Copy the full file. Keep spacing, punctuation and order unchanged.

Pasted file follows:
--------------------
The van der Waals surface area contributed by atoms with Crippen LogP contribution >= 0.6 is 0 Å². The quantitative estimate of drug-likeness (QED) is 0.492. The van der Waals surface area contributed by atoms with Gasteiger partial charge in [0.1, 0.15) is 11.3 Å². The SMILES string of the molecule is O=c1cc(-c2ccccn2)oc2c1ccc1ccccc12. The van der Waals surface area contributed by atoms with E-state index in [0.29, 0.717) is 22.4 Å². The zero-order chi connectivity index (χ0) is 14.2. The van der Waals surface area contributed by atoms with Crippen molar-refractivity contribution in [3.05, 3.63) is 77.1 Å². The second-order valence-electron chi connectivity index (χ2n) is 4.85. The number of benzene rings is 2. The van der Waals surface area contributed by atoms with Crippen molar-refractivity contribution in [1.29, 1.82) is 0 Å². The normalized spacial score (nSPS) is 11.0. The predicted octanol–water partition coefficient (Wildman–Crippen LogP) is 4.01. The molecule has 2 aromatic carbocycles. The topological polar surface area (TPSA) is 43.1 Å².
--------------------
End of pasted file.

The van der Waals surface area contributed by atoms with Crippen LogP contribution >= 0.6 is 0 Å². The quantitative estimate of drug-likeness (QED) is 0.492. The van der Waals surface area contributed by atoms with Gasteiger partial charge in [0.1, 0.15) is 11.3 Å². The SMILES string of the molecule is O=c1cc(-c2ccccn2)oc2c1ccc1ccccc12. The van der Waals surface area contributed by atoms with E-state index in [0.29, 0.717) is 22.4 Å². The zero-order chi connectivity index (χ0) is 14.2. The van der Waals surface area contributed by atoms with Crippen molar-refractivity contribution in [3.05, 3.63) is 77.1 Å². The second-order valence-electron chi connectivity index (χ2n) is 4.85. The number of benzene rings is 2. The van der Waals surface area contributed by atoms with Crippen molar-refractivity contribution in [1.29, 1.82) is 0 Å². The normalized spacial score (nSPS) is 11.0. The predicted octanol–water partition coefficient (Wildman–Crippen LogP) is 4.01. The molecule has 2 aromatic carbocycles. The topological polar surface area (TPSA) is 43.1 Å².